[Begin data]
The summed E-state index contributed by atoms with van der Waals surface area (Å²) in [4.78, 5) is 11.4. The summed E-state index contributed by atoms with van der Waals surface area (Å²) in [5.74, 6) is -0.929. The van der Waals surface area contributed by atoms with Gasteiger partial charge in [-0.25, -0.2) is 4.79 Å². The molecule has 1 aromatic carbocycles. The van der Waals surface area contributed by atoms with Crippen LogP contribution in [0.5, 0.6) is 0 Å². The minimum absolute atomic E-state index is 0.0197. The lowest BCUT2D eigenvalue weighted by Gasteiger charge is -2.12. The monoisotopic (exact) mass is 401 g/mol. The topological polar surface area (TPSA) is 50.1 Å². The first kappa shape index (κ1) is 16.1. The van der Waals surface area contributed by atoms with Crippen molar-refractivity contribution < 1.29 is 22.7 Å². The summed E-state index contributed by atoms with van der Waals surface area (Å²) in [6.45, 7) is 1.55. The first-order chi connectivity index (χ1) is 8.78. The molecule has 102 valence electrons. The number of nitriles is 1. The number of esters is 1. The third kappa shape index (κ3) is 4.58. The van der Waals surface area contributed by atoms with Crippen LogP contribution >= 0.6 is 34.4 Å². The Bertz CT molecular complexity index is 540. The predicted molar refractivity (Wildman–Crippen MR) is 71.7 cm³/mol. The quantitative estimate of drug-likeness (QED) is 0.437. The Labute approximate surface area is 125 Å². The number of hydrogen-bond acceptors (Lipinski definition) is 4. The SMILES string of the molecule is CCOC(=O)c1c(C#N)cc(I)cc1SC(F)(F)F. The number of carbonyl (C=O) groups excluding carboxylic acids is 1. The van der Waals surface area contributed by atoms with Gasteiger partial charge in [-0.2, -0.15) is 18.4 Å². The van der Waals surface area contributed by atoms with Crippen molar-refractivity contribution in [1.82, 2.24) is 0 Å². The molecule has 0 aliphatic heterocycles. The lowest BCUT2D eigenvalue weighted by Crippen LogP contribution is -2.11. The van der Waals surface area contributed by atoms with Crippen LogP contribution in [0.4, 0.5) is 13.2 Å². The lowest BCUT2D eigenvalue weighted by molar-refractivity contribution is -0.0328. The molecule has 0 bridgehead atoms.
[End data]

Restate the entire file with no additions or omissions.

The summed E-state index contributed by atoms with van der Waals surface area (Å²) in [4.78, 5) is 11.4. The summed E-state index contributed by atoms with van der Waals surface area (Å²) in [5.74, 6) is -0.929. The van der Waals surface area contributed by atoms with Gasteiger partial charge in [-0.25, -0.2) is 4.79 Å². The molecule has 1 aromatic carbocycles. The van der Waals surface area contributed by atoms with Crippen LogP contribution in [0.5, 0.6) is 0 Å². The minimum absolute atomic E-state index is 0.0197. The lowest BCUT2D eigenvalue weighted by Gasteiger charge is -2.12. The monoisotopic (exact) mass is 401 g/mol. The topological polar surface area (TPSA) is 50.1 Å². The first kappa shape index (κ1) is 16.1. The van der Waals surface area contributed by atoms with Crippen molar-refractivity contribution < 1.29 is 22.7 Å². The summed E-state index contributed by atoms with van der Waals surface area (Å²) in [6.45, 7) is 1.55. The first-order chi connectivity index (χ1) is 8.78. The molecule has 102 valence electrons. The number of nitriles is 1. The number of esters is 1. The third kappa shape index (κ3) is 4.58. The van der Waals surface area contributed by atoms with Crippen LogP contribution >= 0.6 is 34.4 Å². The Bertz CT molecular complexity index is 540. The predicted molar refractivity (Wildman–Crippen MR) is 71.7 cm³/mol. The quantitative estimate of drug-likeness (QED) is 0.437. The Labute approximate surface area is 125 Å². The number of hydrogen-bond acceptors (Lipinski definition) is 4. The SMILES string of the molecule is CCOC(=O)c1c(C#N)cc(I)cc1SC(F)(F)F. The number of carbonyl (C=O) groups excluding carboxylic acids is 1. The van der Waals surface area contributed by atoms with Gasteiger partial charge in [-0.2, -0.15) is 18.4 Å². The van der Waals surface area contributed by atoms with Crippen molar-refractivity contribution in [1.82, 2.24) is 0 Å². The molecule has 0 aliphatic heterocycles. The lowest BCUT2D eigenvalue weighted by Crippen LogP contribution is -2.11. The van der Waals surface area contributed by atoms with Crippen LogP contribution in [0.4, 0.5) is 13.2 Å². The lowest BCUT2D eigenvalue weighted by molar-refractivity contribution is -0.0328. The molecule has 0 bridgehead atoms.